When you go to enter the house, you and hubby need to make the dog wait until both humans have entered the home before the dog may be permitted inside.

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You go down the stairs first. If dog shoves past you, knock her aside with your knee with a "get back!". If she shoves against you for attention, don't give it to her, tell her "off!" in a stern voice; she is saying she is above you.

This dog should not be allowed on the bed, couch or any other furniture. Allowing the dog to do so teaches him that he is on the same level as all the humans in the home. Your husband needs to put him off. Crate training would help with this re-teaching process. (Read up on how to do this properly!)

Grabbing a dog by the cheeks when it tries to bite you and lifting it off its feet is a powerful deterrant. Accompany this action with a bellowed, "NO!!!" I did this to one adult female who attacked me, and she was peaches and cream ever after. (You may want to start lifting some weights if you aren't a strong type, so you can do this powerfully and seamlessly. Also don't yank your hand out if dog manages to bite again. Grab her upper muzzle with your palm just above her nose, and wrap her lips over her canines (so she feels a bite herself). Squeeze her upper jaw hard, and force her upper teeth off. Ram your being-bitten hand forward and down, and dog will release. )

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You should be the only one to feed this dog and give her treats. Your husband should not; you need this as a tool to gain her acceptance that you are dominant over her. This dog needs to learn that she doesn't just get food, YOU give her food. If she knows what "sit" means, make her sit for her food before you give it to her. If she won't sit, she doesn't get fed. Try again an hour later. No worries, she won't allow herself to starve. Depending on how willful she is, this could go on a long time. NEVER allow this dog to self-feed.

Take all her toys away, and make sure she gets them from you. Take and put them away where she can't access them when you're done. They are YOUR toys. (Don't play tug of war, ever!)

Are you good at staring contests? Don't do this if you can't outstare her. The submissive dog looks away.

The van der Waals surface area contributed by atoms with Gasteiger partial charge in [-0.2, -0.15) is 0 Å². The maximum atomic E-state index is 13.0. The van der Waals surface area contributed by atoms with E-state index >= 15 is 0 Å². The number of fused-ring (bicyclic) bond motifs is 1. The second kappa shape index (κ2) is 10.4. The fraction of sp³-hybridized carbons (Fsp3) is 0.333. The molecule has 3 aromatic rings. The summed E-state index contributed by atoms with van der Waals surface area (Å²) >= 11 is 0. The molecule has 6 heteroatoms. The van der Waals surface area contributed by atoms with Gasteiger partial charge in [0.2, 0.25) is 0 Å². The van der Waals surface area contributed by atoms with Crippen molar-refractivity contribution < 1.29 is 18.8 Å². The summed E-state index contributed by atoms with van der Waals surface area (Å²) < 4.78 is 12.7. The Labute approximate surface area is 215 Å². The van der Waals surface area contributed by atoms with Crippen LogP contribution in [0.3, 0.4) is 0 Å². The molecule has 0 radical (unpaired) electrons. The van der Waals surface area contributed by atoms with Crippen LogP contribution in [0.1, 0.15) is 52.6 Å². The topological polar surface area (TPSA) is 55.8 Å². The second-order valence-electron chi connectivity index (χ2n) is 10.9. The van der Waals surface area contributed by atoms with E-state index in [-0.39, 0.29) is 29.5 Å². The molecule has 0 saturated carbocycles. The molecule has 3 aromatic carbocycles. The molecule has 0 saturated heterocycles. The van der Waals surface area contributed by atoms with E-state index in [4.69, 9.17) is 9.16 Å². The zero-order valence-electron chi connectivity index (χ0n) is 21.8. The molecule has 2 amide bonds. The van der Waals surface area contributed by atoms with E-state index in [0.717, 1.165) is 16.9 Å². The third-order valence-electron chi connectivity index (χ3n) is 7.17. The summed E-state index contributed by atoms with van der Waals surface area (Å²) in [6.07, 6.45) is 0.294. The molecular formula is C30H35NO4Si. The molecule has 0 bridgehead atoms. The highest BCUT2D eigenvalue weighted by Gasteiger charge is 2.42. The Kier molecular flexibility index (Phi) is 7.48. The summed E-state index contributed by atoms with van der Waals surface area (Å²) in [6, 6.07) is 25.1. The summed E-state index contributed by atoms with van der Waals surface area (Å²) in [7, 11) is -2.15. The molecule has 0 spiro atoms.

This site is excellent: http://www.leer … com/dominac2.htm

from

http://leerburg.com.

Obedience training is a wonderful tool for teaching you what a dog's posture and subtle cues are saying. The people learn more than the dogs do at these courses.

If you work hard and establish yourself as dominant over her in the family pack, you might once again have an affectionate dog. Certainly you will have a respectful dog who will not dream of biting you.

Good luck,

Janet

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By guest (Guest Post)
April 8, 20080 found this helpful

I'm no dog psychologist but it seems to me you've almost answered your own question. You are doing everything you can to get your dog to like you, which puts you in a submissive position or mindset. No offense intended but like you said dogs want a pack leader not a submissive person who wants their approval. I would suggest not trying so hard to please your dog. Be the leader, continue the walks, try to teach your dog new tricks etc.
In regards to the "biting incident" : my dog has tried the same thing with me. Luckily he has not succeeded. I had to chang my behavior when I noticed him going into that aggressive or posessive mindset. Instead of yelling or trying to snatch the toy quickly from him. I try to remain calm and pay attention to his body language.
Remember to always remain calm b/c dogs can sense if you get anxious or scared.
Hope this is somewhat helpful. Good luck.